Paid Subscribers Will Soon Outnumber Users — At Least According to the ERA
So, do you pay to stream music? The ERA thinks you will soon be the majority.
According to a new study, paid streaming music subscriptions will soon overtake freemium streaming.
That’s according to the Entertainment Retailers Association (ERA), a UK trade association.
More males (24.3%) now pay to stream rather than those who choose to stream for free (23.9%). Surveyed platforms include Spotify, Apple Music, Amazon, Deezer, and YouTube Music, among others.
In addition, more 25-34 year olds chose to pay for streaming music (34.9%) over those who didn’t (27.9%).
Breaking down females, more women chose to stream music for free (19.1%) over those who pay to stream (16.8%).
It’s unclear if the ERA’s numbers include the broader expanse of YouTube, host to billions of free streams annually. But on with the breakdown.
More people under 25 now pay to stream (57.1%), up 3.3% over 2017, according to the ERA’s surprising findings.
In the same age group, just 45.7% chose not to pay, a figure that plummeted 18.3% from the previous year.
Slightly fewer 35-44 year olds paid to stream (26.5%), up 2.6% year-over-year, than those who didn’t (24.4%). The latter figure declined 1.2% over the previous year.
Slightly more 45-54 year olds (17%) streamed music for free, up 1.9%, over those (15.7%) who didn’t, down 1% over last year.
Older audiences – those 55 and older – still stream music for free (14.9%), up 4.2%, than those who pay to stream (7.2%), up 2.7%.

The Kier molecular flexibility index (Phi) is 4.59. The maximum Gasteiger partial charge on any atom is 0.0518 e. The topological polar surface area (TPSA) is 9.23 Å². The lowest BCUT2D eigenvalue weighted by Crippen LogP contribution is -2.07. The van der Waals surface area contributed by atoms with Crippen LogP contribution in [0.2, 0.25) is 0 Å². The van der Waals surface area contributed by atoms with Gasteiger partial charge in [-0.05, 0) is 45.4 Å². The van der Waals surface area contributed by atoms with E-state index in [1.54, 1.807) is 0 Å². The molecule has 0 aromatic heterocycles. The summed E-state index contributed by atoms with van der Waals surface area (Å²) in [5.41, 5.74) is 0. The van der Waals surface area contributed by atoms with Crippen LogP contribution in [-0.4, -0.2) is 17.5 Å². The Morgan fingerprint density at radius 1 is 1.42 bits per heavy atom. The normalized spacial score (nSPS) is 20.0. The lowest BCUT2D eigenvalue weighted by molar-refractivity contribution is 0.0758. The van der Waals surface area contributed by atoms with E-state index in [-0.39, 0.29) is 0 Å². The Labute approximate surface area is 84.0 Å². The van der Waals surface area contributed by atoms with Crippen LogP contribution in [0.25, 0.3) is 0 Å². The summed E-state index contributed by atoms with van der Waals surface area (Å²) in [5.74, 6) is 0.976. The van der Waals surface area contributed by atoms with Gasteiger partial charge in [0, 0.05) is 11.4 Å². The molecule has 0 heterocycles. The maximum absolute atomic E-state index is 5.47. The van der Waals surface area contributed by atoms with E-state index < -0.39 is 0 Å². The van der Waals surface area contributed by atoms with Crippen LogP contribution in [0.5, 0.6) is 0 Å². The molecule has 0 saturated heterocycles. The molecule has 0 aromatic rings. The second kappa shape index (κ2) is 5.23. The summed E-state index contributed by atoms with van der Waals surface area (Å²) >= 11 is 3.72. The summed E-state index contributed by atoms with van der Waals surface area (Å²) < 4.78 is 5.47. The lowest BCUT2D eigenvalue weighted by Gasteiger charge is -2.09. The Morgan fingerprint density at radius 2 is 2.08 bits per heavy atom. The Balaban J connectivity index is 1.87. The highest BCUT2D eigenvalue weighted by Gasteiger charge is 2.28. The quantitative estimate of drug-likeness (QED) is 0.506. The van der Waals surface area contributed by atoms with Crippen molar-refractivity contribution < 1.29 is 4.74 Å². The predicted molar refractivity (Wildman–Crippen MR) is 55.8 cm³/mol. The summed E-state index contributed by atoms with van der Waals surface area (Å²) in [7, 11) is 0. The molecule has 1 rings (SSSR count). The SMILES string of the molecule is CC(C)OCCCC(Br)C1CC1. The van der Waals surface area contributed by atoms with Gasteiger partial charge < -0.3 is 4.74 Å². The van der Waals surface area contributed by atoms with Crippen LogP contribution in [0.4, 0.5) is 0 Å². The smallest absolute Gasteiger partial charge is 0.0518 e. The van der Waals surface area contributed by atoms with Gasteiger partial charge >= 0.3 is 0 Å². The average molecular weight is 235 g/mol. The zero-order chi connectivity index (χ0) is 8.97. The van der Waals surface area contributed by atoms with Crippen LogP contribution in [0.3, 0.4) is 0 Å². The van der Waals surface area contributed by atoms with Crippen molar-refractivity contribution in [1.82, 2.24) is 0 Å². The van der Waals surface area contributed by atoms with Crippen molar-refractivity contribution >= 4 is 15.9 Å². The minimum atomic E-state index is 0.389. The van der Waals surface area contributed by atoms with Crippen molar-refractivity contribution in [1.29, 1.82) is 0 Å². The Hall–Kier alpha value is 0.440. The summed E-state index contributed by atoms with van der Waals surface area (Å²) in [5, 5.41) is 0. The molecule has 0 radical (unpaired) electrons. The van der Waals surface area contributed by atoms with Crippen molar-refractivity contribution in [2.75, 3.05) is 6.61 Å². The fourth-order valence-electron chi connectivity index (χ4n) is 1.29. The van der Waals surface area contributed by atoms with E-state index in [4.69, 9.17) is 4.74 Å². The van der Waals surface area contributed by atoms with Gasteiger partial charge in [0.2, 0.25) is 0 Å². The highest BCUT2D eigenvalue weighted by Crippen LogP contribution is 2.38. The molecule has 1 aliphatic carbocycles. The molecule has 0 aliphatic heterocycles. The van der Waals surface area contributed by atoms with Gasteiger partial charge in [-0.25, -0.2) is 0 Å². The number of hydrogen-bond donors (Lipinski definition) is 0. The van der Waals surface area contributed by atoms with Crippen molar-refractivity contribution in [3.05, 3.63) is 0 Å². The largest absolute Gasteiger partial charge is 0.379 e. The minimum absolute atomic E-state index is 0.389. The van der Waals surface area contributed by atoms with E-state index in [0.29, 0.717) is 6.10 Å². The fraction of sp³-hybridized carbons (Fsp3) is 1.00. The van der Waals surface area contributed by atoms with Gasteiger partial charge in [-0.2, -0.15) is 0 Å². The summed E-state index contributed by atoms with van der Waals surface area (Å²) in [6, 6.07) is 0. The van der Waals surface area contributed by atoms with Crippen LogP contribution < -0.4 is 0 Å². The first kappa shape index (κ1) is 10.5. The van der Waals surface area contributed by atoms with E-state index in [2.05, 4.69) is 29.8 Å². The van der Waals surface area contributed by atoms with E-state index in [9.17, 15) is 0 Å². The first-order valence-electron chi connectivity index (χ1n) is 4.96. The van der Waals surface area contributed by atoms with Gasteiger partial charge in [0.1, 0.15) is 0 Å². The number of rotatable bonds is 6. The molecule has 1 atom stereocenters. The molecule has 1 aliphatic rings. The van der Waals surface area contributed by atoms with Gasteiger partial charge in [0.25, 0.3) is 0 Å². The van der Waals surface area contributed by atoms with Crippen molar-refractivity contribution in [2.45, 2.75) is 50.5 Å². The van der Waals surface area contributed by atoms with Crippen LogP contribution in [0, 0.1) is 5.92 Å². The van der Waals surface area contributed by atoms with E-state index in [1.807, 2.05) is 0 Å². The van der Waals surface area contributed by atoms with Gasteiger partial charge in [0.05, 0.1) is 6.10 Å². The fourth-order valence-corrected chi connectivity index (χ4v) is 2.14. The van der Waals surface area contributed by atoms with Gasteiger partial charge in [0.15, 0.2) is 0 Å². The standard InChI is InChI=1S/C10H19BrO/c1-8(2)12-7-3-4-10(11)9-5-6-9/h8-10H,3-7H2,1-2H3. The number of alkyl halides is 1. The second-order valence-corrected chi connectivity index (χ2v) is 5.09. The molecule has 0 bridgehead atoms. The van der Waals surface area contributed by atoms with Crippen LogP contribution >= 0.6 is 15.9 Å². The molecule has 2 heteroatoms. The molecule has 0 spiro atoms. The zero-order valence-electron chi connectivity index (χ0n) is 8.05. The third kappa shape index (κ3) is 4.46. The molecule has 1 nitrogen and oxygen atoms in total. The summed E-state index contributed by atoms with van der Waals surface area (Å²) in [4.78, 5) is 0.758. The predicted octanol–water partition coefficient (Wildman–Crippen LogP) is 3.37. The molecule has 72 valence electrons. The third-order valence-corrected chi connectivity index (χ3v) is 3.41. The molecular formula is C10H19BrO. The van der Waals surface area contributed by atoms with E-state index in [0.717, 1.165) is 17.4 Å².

Breaking down the average, more people still prefer streaming music for free (21.5%) over those who pay for a subscription (20.6%). However, the former figure dropped 0.2%, revealing that more people now want to pay to stream. The latter figure – paid streaming – rose 2.3% over the previous year.
Speaking about the figures, Kim Bayley, ERA CEO, explained,
“Ten or 15 years ago popular opinion had it that it was all over for the music business and people would no longer pay for music. These figures are a striking vindication of the innovation and investment of digital services.”
Adding that streaming has made it fashionable to pay for music again, Bayley concluded,
“What is all the more remarkable is that the likes of Spotify and YouTube also offer fantastic free services, funded by advertising. These figures suggest that music fans increasingly believe that the added features offered by paid-for services, and the curation which enables them to navigate literally millions of tracks, are definitely worth the money.”
Yet, she warned the next battleground for streaming music is female and older music fans.
The UK trade association didn’t release its methodology, including how many people it surveyed.